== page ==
Interpreting Blood Cholesterol Test Results
Interpreting Blood Test Results
Blood cholesterol levels are measured in a small blood sample taken from a finger prick, or from a vein in your arm. The blood is tested for total cholesterol, and, if accurate results can be obtained, HDL-cholesterol levels. You do not have to fast before having this blood test.
Depending on the results, you may also need a second blood test, a Lipoprotein Profile, to determine your LDL-cholesterol level. You do have to fast for this test. An LDL-cholesterol level gives the doctor more information about your risk of heart disease, and helps to guide any necessary treatment.
Cholesterol levels are measured in milligrams per deciliter (mg/dL). The National Cholesterol Education Program developed the following classifications:
For people over age 20 who do not have heart disease...
- Desirable Blood Cholesterol --Total blood cholesterol level
less than 200 mg/dL. HDL level 35 mg/dL or greater.
LDL level less than 130 mg/dL.
If your blood cholesterol levels fall into this category, you are doing well and should have your total and HDL cholesterol levels checked again in about five years. In the meantime, take steps to keep your total cholesterol level down by eating foods low in saturated fat and cholesterol, maintain a healthy weight, and exercise regularly.
- Borderline-High Blood Cholesterol --Total blood cholesterol
level between 200 and 239 mg/dL.
LDL level between 130 and 159 mg/dL.
If your total blood cholesterol level is less than 240 mg/dL and your HDL level is less than 35 mg/dL, you will also need a Lipoprotein Profile to determine your LDL level. If your total blood cholesterol level is between 200 and 239 mg/dL, and your HDL level is 35 mg/dL or greater, your doctor will check other risk factors for heart disease, and determine whether a Lipoprotein Profile is needed. If your blood cholesterol levels fall within this category, it is very important to eat foods low in saturated fat and cholesterol, and to maintain physical activity.
- High Blood Cholesterol -- Total blood cholesterol level greater than 240 mg/dL, or LDL level greater than 160 mg/dL.
If your blood cholesterol levels fall within this category, and fewer than two other risk factors for heart disease are present, the goal is to lower your LDL level below 160 mg/dL. If your blood cholesterol levels fall within this category, and two or more risk factors for heart disease are present, the goal is to lower your LDL to less than 130 mg/dL.
For people who have heart disease...
You are said to have Coronary Heart Disease if you have suffered any of the following:
- Heart attack
- Chest pain (which has been diagnosed as angina)
- Heart surgery (such as bypass operation, balloon, or angioplasty procedure)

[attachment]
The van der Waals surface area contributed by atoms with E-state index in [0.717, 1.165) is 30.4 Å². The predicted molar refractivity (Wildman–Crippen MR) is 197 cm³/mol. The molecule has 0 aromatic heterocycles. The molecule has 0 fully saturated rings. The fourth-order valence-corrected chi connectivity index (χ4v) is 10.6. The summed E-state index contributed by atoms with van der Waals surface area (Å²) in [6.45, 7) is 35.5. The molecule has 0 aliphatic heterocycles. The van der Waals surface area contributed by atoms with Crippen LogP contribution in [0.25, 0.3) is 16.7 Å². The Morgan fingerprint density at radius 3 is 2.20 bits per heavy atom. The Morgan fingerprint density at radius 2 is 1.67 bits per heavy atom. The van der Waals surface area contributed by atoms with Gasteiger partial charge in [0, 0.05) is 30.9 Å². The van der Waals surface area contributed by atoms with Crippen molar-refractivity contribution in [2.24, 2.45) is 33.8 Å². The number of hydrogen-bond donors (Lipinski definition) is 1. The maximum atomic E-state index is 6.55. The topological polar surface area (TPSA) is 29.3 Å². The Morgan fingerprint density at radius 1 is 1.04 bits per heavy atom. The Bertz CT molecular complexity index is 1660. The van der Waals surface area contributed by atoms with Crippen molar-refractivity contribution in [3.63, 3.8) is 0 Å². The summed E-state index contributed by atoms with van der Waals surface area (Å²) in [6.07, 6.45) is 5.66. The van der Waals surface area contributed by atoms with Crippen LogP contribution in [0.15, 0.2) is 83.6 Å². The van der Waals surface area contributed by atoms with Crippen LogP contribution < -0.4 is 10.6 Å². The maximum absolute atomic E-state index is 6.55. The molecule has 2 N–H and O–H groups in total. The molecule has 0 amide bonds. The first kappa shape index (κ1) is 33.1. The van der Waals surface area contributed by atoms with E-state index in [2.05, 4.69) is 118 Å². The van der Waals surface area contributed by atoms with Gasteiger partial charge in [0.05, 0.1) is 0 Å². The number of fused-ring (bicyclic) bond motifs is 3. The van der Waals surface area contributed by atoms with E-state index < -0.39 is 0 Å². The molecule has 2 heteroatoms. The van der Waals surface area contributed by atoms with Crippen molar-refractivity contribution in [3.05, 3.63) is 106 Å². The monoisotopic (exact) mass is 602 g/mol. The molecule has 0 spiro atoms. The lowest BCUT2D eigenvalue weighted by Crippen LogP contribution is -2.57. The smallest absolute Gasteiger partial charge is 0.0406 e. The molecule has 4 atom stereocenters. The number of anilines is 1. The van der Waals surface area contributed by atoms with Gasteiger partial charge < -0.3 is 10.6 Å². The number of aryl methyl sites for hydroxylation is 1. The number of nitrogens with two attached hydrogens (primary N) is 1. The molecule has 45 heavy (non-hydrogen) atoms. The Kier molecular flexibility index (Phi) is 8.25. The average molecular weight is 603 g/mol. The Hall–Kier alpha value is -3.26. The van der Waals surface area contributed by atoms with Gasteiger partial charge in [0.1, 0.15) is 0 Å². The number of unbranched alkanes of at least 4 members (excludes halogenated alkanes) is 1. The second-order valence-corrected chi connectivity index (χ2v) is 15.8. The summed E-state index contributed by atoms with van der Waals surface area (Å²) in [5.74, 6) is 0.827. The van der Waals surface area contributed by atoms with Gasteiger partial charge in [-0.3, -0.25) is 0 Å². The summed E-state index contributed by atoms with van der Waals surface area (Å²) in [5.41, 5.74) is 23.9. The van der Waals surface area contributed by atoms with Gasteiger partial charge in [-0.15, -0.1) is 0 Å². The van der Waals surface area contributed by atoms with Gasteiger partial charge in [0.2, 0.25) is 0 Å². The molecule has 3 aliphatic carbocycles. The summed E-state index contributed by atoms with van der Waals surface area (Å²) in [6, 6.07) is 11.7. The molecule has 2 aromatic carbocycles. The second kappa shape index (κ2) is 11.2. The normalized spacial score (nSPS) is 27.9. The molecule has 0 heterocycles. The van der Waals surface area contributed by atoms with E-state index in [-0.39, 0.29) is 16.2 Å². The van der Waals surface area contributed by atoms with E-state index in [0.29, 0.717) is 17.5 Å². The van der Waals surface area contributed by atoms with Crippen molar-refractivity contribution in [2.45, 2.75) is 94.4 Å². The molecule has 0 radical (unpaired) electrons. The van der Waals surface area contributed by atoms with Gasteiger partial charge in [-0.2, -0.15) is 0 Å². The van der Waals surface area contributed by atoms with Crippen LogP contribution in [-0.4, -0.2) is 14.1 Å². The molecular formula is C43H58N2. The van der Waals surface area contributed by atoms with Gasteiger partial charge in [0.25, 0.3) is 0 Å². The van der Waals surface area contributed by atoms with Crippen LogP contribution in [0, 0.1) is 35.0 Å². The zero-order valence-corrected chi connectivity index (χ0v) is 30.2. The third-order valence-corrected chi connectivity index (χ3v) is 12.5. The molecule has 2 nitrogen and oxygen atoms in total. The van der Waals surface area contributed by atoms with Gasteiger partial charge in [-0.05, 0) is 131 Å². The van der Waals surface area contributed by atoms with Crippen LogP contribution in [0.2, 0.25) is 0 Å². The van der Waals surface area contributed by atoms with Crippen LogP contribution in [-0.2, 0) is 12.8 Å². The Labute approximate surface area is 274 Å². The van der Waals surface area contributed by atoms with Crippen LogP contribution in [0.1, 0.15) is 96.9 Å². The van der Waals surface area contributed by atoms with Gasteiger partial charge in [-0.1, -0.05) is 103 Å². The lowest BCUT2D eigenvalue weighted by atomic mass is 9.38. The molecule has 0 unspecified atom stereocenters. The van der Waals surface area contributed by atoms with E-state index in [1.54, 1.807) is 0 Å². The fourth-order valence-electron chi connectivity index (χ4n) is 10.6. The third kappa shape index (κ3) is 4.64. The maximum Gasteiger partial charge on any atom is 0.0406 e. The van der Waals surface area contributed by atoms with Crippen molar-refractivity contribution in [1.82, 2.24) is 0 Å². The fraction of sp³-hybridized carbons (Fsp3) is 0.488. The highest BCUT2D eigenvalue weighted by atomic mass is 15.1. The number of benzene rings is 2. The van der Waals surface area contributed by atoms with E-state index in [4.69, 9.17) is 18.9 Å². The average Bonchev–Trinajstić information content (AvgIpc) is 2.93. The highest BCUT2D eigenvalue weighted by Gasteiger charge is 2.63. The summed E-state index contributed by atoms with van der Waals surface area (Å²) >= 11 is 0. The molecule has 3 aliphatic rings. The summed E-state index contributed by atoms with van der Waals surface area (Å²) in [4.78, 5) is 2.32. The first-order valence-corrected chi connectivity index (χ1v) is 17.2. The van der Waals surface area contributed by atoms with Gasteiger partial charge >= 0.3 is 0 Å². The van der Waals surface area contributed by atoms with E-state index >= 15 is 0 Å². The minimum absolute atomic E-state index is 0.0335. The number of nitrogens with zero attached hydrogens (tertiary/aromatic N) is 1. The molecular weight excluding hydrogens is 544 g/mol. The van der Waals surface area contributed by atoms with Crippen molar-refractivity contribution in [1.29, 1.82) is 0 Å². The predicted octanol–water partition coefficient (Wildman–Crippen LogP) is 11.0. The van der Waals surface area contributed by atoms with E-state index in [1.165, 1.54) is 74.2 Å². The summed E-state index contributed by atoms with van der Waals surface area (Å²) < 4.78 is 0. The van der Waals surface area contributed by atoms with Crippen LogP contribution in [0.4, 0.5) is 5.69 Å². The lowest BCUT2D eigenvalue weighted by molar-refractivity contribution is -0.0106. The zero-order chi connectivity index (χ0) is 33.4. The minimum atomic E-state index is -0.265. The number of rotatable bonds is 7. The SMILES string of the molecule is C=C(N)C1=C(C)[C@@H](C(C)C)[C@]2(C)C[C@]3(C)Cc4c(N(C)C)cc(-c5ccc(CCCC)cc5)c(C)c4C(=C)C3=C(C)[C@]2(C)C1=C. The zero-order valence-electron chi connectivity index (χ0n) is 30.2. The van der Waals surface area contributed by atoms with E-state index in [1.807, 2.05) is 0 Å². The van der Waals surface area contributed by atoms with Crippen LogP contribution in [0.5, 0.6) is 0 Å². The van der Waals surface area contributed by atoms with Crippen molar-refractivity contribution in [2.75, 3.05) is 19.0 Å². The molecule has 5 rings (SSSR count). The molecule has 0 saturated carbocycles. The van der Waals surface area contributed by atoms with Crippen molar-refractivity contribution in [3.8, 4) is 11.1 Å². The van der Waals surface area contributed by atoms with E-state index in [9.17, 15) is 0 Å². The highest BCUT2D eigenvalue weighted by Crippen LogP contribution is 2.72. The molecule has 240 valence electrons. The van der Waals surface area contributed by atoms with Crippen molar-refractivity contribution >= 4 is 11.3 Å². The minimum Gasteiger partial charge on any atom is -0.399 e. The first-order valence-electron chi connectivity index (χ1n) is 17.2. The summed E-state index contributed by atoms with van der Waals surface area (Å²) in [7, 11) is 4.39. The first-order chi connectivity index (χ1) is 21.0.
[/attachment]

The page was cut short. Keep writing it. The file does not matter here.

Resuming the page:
- Build-up or blockage in any arteries
If you have heart disease, you will need to have a blood test called a Lipoprotein Profile. This test will determine not only your total and HDL-cholesterol levels, but also your LDL-cholesterol level and levels of another fatty substance called triglyceride. In order to take the test you must fast (which means you can have nothing to eat or drink but water, or coffee or tea with no cream or sugar for 9-12 hours beforehand).
A person with coronary heart disease has a much greater risk of having a future heart attack than a person without heart disease. If you lower your blood cholesterol level, you can definitely reduce your risk of future heart attacks and may, in fact, prolong your life.
- Increased Risk -- LDL level greater than 100 mg/dL. HDL level less than 35 mg/dL.
If your LDL level falls within this category, you will need to have a complete physical examination to see if you have a disease or a health condition that is raising your cholesterol levels. You will need a diet that is lower in saturated fat and cholesterol; you may need to lose weight if you are overweight; and you must quit smoking (if you smoke). If your LDL levels still remain high after making the recommended lifestyle changes, you may need to take a cholesterol-lowering medicine.
If your LDL level is 100mg/dL or less, you will not need to take specific steps to lower your LDL level. You will, however, need to have your level tested again in one year, follow a diet low in saturated fat and cholesterol, maintain a healthy weight, be physically active, and not smoke.
What is a Cholesterol Ratio?
Some laboratories may calculate a Cholesterol Ratio. The ratio is obtained by dividing either total cholesterol or LDL-cholesterol by the HDL-cholesterol. The ratio is not recommended since it is more important to know each value separately. Be sure to get separate total cholesterol, LDL, and HDL values.
What are Triglycerides?
Triglycerides are a form of fat that is carried through the bloodstream. Most of your body's fat tissue is in the form of triglycerides. High blood triglyceride levels alone usually do not raise your risk of heart disease. But many people have a high triglyceride level along with high LDL- and low HDL-cholesterol levels. In these cases, the three are often treated together.
Here's how to judge your triglyceride level:
- Normal -- Triglyceride level less 200 mg/dL.
- Borderline-High -- Triglyceride level between 200 and 400 mg/dL.
- High -- Triglyceride level between 400 and 1000 mg/dL.
- Very High -- Triglyceride level greater than 1,000 mg/dL.
Borderline-high and high triglyceride levels are first treated with the same diet and lifestyle changes used for high blood cholesterol levels. These changes include losing weight if you are overweight; following a diet low in saturated fat and cholesterol; being physically active; and not smoking.
Usually, high triglyceride levels are due to heredity, and levels may need to be lowered with medicines.
Always consult your healthcare provider to ensure the information displayed on this page applies to your personal circumstances.